Know Your Legal Rights is a bi-monthly column distributed by the State Bar of Wisconsin. It is written by members of the State Bar of Wisconsin’s Lawyer Referral and Information Service (LRIS), which connects Wisconsin residents with lawyers throughout the state. Learn more at wislaw.org.
By Attorney Leah Drexler-Dreis
Filing for disability benefits is not an easy choice. However, if you have health issues that are interfering with your ability to successfully work, sometimes this is one of the only options people have for income.
Unfortunately, the process for disability benefits is often a long one—avoiding these common hurdles could make all the difference.
File a timely appeal
After you file an initial application for disability benefits, you await an initial determination. If denied, you may file an appeal for reconsideration. If that is denied, you may appeal for a hearing before an Administrative Law Judge (ALJ). Subsequent appeals are also possible.
Generally, appeals must be filed 60 days after a denial letter is received. It’s easy to get discouraged after getting a denial letter in the mail. Some people give up, thinking they don’t have a valid claim. Others decide to start over again. However, a claimant’s highest probability of success is at the ALJ hearing – the third stage in the disability process.
In 2021, only 36% of cases were approved at the initial stage; only 13% of cases were approved at the reconsideration stage. However, 51% percent of cases were approved at an ALJ hearing.
These statistics don’t vary much from year-to-year. To get to the hearing level – the level at which you have the best possible chance of prevailing on your claim – you must file timely appeals of your first two denial letters.
Must show medical evidence of disability
Social Security disability claimants have the burden of establishing that they have impairments which cause them significant limitations. Generally, you do this with medical evidence.
The more doctors you see and the more often you see them, the more evidence there is to support a disability claim. The more you talk – in great detail – about your symptoms and how they impair your functioning affects the quality of that evidence.
Some people assume (sometimes correctly) that they can go into their doctor’s office and say that there’s been “no change” since their last visit and still get the treatment (or a change in treatment) they need. However, for a disability claimant, doctors’ visits serve dual purposes: to get necessary treatment and to communicate with the Social Security Administration (SSA).
SSA personnel are combing your medical records for notations regarding symptoms and limitations. If you’re not talking to your doctor about these things, there won’t be much substance to support your case.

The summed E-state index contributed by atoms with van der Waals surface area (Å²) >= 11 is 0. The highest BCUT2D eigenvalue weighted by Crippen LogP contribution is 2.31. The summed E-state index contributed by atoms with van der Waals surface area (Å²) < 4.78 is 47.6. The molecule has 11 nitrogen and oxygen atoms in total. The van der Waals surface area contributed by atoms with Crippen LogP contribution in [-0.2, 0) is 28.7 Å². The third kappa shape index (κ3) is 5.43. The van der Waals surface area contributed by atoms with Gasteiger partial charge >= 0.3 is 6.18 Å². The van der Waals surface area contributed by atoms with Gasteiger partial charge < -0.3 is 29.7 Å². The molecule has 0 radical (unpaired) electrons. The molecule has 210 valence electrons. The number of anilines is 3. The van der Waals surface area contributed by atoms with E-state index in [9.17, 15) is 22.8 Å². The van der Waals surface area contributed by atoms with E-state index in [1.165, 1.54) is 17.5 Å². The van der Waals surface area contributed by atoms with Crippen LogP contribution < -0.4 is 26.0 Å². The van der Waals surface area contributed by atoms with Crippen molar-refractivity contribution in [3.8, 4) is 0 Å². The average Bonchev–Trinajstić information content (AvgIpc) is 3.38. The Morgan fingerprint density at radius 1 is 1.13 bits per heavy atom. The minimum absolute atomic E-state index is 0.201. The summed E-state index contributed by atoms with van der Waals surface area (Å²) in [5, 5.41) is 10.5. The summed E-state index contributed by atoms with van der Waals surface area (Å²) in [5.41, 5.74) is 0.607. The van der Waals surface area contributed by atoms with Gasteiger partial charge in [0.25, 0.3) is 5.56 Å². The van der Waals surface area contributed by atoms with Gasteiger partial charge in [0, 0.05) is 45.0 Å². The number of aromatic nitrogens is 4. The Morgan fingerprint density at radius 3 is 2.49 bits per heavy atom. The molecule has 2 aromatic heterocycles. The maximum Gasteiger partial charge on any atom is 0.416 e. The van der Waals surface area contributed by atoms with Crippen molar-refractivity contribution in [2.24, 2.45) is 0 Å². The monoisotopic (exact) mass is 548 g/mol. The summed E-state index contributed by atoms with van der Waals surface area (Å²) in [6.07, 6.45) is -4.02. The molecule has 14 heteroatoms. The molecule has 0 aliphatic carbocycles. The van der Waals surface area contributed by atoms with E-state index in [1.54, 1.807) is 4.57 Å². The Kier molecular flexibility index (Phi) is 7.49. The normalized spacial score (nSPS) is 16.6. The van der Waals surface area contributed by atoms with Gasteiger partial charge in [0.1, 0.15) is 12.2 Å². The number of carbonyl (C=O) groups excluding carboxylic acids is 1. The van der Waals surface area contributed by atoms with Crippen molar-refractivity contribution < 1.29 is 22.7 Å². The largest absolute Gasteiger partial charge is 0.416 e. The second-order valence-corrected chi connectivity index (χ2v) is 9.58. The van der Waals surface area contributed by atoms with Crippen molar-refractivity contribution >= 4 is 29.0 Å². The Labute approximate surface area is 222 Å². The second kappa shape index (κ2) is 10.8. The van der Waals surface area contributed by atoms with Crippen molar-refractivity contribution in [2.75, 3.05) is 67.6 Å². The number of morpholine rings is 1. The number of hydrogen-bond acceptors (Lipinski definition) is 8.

Being very specific is also helpful. SSA is trying to quantify your limitations. Telling your doctor you’re in pain is not as illuminating as describing that you can only stand to prep dinner for 10 minutes before having to sit down, or that the neuropathy in your feet has resulted in you needing to hold onto the furniture in your home for balance as you try to walk.
Follow prescribed treatment
While you do not need to undergo risky treatment or treatment that you cannot afford, not taking your medications as prescribed or failing to follow directives (including abstaining from alcohol or illicit drugs) can muddy your case.
It forces SSA to try and guess what your likely functioning would be if you did follow prescribed treatment. SSA is unlikely to assume findings in your favor.
Cooperate with the Social Security Administration
SSA will sometimes schedule examinations for you with their doctors. They often will send questionnaires that ask about your day-to-day activities and work history. They will ask for medical releases to be signed (sometimes multiple times) and/or for you to contact them to answer questions they may have about your file.
These requests will have deadlines. Missing these deadlines or not communicating with SSA about extending them can result in denials for failure to cooperate.
If you cannot meet a deadline, call the examiner whose name appears on the letter and discuss your situation with them. Always keep a written record of who you talk to and when.
Leah Drexler-Dreis practices solely Social Security disability law at the Disability Benefits Law Center in Milwaukee with her father, David Dreis. She has been practicing in this area since 2008 (and as an attorney since 2012) and does work at all levels of the disability process, including the Eastern District of Wisconsin federal court. She is a member of the State Bar of Wisconsin Lawyer Referral and Information Service, which connects Wisconsin residents with lawyers throughout the state. Learn more at wislaw.org.